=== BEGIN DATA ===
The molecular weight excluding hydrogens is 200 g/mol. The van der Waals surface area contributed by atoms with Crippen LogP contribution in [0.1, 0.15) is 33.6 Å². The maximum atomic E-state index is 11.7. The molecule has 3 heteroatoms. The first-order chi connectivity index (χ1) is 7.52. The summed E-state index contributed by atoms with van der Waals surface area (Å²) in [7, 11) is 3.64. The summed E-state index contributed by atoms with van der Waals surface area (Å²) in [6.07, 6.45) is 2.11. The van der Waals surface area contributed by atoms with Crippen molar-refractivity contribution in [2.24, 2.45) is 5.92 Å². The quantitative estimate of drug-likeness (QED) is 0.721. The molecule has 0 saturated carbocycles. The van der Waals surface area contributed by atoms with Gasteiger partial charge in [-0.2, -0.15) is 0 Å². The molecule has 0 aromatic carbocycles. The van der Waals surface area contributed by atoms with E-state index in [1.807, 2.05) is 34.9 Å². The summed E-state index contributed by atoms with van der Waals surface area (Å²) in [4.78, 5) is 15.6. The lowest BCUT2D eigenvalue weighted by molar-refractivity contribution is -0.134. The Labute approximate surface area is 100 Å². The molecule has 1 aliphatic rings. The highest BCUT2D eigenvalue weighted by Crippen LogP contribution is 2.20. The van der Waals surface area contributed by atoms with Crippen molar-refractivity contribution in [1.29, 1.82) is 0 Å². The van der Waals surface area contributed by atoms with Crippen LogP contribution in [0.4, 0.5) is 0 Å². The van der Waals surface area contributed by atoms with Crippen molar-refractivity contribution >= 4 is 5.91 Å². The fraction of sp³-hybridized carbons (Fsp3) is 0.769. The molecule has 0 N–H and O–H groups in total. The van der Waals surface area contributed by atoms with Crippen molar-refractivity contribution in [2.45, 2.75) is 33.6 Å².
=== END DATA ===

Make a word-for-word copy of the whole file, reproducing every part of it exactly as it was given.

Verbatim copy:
The molecular weight excluding hydrogens is 200 g/mol. The van der Waals surface area contributed by atoms with Crippen LogP contribution in [0.1, 0.15) is 33.6 Å². The maximum atomic E-state index is 11.7. The molecule has 3 heteroatoms. The first-order chi connectivity index (χ1) is 7.52. The summed E-state index contributed by atoms with van der Waals surface area (Å²) in [7, 11) is 3.64. The summed E-state index contributed by atoms with van der Waals surface area (Å²) in [6.07, 6.45) is 2.11. The van der Waals surface area contributed by atoms with Crippen molar-refractivity contribution in [2.24, 2.45) is 5.92 Å². The quantitative estimate of drug-likeness (QED) is 0.721. The molecule has 0 saturated carbocycles. The van der Waals surface area contributed by atoms with Gasteiger partial charge in [-0.2, -0.15) is 0 Å². The molecule has 0 aromatic carbocycles. The van der Waals surface area contributed by atoms with E-state index in [1.807, 2.05) is 34.9 Å². The summed E-state index contributed by atoms with van der Waals surface area (Å²) in [4.78, 5) is 15.6. The lowest BCUT2D eigenvalue weighted by molar-refractivity contribution is -0.134. The Labute approximate surface area is 100 Å². The molecule has 1 aliphatic rings. The highest BCUT2D eigenvalue weighted by Crippen LogP contribution is 2.20. The van der Waals surface area contributed by atoms with Crippen molar-refractivity contribution in [1.29, 1.82) is 0 Å². The van der Waals surface area contributed by atoms with Crippen LogP contribution in [0.4, 0.5) is 0 Å². The van der Waals surface area contributed by atoms with Crippen molar-refractivity contribution >= 4 is 5.91 Å². The fraction of sp³-hybridized carbons (Fsp3) is 0.769. The molecule has 0 N–H and O–H groups in total. The van der Waals surface area contributed by atoms with Crippen molar-refractivity contribution in [2.45, 2.75) is 33.6 Å².